Gina Coplon-Newfield, director of the Sierra Club's Clean Transportation for All program, said in a statement: "Leader Schumer's Clean Cars for America legislation boldly addresses pollution from the transportation sector while continuing to grow the booming clean energy economy, and the Sierra Club is proud to support it."
GM also offered a supportive statement, saying, "We appreciate the leadership of Senator Schumer and his efforts to advance electrification through much-needed infrastructure investments, consumer incentives and promotion of American electric vehicle manufacturing."
Curt Magleby, vice president of U.S. government relations at Ford Motor Co., said Schumer's plan would help the company as it invests $11.5 billion "to grow our electrified vehicle portfolio" and seeks to build the "largest public charging network in the U.S."
But Dan Becker, executive director of the Safe Climate Campaign, expressed concern that lawmakers would tack on amendments that would significantly weaken the Schumer bill.
In 2009, Becker recalled, then-Rep. John Dingell (D-Mich.) introduced amendments that watered down the Cash for Clunkers bill sponsored by then-freshman Rep. Betty Sutton (D-Ohio).
"By the time all the amendments and weakenings were wrought on the Sutton bill, there were a lot of gas-guzzling vehicles sold when slightly less efficient cars were brought in," Becker said. "So it was not a boon to the environment at all. But it did enrich automakers and dealers, who were able to move cars that they were having trouble selling during the recession."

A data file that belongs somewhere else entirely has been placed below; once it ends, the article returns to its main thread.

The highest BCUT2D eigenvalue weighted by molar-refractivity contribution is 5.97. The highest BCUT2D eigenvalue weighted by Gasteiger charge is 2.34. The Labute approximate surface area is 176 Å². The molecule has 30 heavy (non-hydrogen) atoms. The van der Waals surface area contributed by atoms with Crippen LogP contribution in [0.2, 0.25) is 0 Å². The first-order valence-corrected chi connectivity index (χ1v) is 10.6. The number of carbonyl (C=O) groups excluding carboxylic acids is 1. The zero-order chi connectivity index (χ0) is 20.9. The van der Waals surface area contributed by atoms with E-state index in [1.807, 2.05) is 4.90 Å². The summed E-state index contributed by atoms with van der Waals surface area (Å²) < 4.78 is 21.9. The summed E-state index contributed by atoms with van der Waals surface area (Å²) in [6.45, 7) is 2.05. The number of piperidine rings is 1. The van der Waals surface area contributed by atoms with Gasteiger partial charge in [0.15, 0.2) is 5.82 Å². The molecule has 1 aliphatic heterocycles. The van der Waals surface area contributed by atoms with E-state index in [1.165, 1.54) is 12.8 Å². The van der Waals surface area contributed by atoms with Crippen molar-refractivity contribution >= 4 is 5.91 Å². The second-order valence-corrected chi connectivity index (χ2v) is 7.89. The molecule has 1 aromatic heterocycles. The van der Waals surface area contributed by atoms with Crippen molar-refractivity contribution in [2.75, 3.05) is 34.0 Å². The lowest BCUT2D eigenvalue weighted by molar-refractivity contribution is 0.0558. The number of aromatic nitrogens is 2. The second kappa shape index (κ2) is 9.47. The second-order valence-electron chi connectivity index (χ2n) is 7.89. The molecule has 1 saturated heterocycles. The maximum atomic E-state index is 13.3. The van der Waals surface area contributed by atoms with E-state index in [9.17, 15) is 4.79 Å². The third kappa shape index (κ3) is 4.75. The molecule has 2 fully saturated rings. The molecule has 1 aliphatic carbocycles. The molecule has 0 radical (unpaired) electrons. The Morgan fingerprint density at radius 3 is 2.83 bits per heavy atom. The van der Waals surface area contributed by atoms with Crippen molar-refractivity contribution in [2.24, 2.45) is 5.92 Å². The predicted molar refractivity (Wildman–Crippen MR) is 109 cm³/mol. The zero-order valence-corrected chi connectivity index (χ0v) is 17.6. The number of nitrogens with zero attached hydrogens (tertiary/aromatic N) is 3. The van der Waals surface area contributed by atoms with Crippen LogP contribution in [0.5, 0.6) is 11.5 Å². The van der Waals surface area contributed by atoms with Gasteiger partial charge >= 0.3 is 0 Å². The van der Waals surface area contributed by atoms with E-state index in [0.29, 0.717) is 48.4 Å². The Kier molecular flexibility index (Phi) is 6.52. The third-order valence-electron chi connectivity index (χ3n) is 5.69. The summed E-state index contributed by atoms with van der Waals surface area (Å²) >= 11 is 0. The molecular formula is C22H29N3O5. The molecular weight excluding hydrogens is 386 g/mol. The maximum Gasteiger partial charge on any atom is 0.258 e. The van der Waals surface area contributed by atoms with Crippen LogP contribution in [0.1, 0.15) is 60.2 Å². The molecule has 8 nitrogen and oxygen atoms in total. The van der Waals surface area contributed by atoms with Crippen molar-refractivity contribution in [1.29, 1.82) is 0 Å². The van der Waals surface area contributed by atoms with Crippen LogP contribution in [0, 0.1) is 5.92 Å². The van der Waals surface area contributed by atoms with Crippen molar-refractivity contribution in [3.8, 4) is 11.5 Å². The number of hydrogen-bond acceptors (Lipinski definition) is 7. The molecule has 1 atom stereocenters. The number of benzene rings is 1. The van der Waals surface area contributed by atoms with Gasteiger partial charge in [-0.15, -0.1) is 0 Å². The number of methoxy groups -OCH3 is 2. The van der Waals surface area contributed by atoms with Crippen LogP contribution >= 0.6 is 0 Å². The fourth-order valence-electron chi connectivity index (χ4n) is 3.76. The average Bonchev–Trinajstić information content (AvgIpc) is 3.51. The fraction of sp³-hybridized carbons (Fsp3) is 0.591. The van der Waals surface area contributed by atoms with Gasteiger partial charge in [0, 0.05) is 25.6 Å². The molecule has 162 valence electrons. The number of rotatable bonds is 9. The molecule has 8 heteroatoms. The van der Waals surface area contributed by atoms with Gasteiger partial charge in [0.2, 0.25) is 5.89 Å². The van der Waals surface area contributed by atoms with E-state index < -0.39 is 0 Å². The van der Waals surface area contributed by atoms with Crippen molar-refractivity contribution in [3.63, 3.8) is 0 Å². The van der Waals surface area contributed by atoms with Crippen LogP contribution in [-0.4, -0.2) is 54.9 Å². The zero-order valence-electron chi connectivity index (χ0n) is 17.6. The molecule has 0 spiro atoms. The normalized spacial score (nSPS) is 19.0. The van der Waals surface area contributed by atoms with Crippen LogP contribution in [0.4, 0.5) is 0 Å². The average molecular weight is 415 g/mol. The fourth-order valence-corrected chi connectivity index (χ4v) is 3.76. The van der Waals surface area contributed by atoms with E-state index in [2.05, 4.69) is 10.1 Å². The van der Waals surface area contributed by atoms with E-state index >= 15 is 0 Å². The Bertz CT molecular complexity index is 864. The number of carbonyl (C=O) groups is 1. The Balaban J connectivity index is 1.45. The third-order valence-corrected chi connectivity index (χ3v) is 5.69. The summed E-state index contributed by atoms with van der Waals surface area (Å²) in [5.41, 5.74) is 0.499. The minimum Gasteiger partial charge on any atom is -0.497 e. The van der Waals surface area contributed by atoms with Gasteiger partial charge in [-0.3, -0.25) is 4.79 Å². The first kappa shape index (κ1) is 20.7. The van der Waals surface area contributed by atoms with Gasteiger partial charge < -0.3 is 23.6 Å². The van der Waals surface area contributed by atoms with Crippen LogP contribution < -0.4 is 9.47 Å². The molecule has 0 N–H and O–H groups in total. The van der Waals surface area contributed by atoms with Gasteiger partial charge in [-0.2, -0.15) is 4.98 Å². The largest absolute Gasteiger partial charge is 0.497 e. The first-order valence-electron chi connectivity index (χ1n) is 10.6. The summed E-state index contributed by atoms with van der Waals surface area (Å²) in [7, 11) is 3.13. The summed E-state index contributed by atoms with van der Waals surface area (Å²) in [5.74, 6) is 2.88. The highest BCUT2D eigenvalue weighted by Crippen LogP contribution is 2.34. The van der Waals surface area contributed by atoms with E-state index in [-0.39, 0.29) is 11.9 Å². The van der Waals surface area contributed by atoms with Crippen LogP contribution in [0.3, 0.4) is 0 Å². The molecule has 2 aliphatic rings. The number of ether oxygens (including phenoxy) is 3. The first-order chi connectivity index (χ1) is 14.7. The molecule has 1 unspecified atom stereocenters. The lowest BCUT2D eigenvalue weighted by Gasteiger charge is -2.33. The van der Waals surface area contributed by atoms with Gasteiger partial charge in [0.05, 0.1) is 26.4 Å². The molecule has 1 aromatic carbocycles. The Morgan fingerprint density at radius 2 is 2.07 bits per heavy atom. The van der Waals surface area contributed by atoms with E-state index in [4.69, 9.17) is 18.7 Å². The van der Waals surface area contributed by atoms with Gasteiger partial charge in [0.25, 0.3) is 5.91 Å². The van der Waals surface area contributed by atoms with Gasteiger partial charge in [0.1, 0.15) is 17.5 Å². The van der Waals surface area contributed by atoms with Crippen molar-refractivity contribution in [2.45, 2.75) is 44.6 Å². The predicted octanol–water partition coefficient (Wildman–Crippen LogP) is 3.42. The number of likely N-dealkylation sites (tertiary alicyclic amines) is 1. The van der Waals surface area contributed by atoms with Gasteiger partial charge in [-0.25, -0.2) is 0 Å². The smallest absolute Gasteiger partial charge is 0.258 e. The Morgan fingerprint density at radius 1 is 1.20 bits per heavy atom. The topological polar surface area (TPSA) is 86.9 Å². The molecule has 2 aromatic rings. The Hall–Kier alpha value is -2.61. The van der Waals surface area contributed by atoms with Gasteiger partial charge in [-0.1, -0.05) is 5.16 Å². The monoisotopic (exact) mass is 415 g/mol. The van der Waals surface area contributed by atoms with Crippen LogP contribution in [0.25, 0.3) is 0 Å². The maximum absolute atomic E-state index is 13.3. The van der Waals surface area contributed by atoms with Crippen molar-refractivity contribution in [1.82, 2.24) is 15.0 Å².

He added: "Chuck Schumer means well. He wants to do a good thing for the environment. But it was a fiasco last time."
In 2013, the Brookings Institution conducted an analysis of Cash for Clunkers that found the program had a limited environmental impact.
"Total emissions reduction was not substantial because only about half a percent of all vehicles in the United States were the new, more energy-efficient CARS vehicles," Brookings wrote. "The program resulted in a small gasoline reduction equivalent only to about 2 to 8 days' worth of current usage."
Other retrospective surveys of Cash for Clunkers have reached different conclusions. For instance, the Government Accountability Office found in 2010 that the average fuel efficiency of new vehicles purchased under the program was much higher than that of the old vehicles, although the improvement wasn't necessarily a "direct result" of the program.
The Alliance of Automobile Manufacturers, a powerful trade association whose members include Ford and Fiat Chrysler, declined to comment on the Schumer plan.